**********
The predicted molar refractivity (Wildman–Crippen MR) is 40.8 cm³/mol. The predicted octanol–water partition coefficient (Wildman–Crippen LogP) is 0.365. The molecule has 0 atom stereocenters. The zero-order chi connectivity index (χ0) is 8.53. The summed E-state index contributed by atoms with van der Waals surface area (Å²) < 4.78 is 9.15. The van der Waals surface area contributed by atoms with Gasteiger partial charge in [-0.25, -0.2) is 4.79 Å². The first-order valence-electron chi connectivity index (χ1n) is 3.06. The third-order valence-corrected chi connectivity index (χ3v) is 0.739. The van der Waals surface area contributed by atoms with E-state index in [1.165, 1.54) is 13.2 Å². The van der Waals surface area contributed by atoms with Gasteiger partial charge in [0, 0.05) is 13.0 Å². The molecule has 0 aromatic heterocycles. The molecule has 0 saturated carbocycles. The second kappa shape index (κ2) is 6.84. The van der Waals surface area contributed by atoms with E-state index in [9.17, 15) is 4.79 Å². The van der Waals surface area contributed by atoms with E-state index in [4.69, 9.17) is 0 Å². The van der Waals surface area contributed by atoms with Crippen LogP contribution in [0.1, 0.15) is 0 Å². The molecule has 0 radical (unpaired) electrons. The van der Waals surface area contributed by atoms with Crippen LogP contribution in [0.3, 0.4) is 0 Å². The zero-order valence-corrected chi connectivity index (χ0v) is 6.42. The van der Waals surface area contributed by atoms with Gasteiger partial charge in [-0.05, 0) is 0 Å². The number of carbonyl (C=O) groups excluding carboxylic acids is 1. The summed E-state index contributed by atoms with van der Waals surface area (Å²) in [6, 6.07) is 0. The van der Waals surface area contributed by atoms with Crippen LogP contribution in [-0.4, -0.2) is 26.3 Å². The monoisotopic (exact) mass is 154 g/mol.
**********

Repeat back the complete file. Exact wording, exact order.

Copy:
The predicted molar refractivity (Wildman–Crippen MR) is 40.8 cm³/mol. The predicted octanol–water partition coefficient (Wildman–Crippen LogP) is 0.365. The molecule has 0 atom stereocenters. The zero-order chi connectivity index (χ0) is 8.53. The summed E-state index contributed by atoms with van der Waals surface area (Å²) < 4.78 is 9.15. The van der Waals surface area contributed by atoms with Gasteiger partial charge in [-0.25, -0.2) is 4.79 Å². The first-order valence-electron chi connectivity index (χ1n) is 3.06. The third-order valence-corrected chi connectivity index (χ3v) is 0.739. The van der Waals surface area contributed by atoms with E-state index in [1.165, 1.54) is 13.2 Å². The van der Waals surface area contributed by atoms with Gasteiger partial charge in [0, 0.05) is 13.0 Å². The molecule has 0 aromatic heterocycles. The molecule has 0 saturated carbocycles. The second kappa shape index (κ2) is 6.84. The van der Waals surface area contributed by atoms with E-state index in [9.17, 15) is 4.79 Å². The van der Waals surface area contributed by atoms with E-state index in [4.69, 9.17) is 0 Å². The van der Waals surface area contributed by atoms with Crippen LogP contribution in [0.1, 0.15) is 0 Å². The molecule has 0 radical (unpaired) electrons. The van der Waals surface area contributed by atoms with Crippen LogP contribution in [0.3, 0.4) is 0 Å². The zero-order valence-corrected chi connectivity index (χ0v) is 6.42. The van der Waals surface area contributed by atoms with Gasteiger partial charge in [-0.05, 0) is 0 Å². The number of carbonyl (C=O) groups excluding carboxylic acids is 1. The summed E-state index contributed by atoms with van der Waals surface area (Å²) in [6, 6.07) is 0. The van der Waals surface area contributed by atoms with Crippen LogP contribution in [-0.4, -0.2) is 26.3 Å². The monoisotopic (exact) mass is 154 g/mol.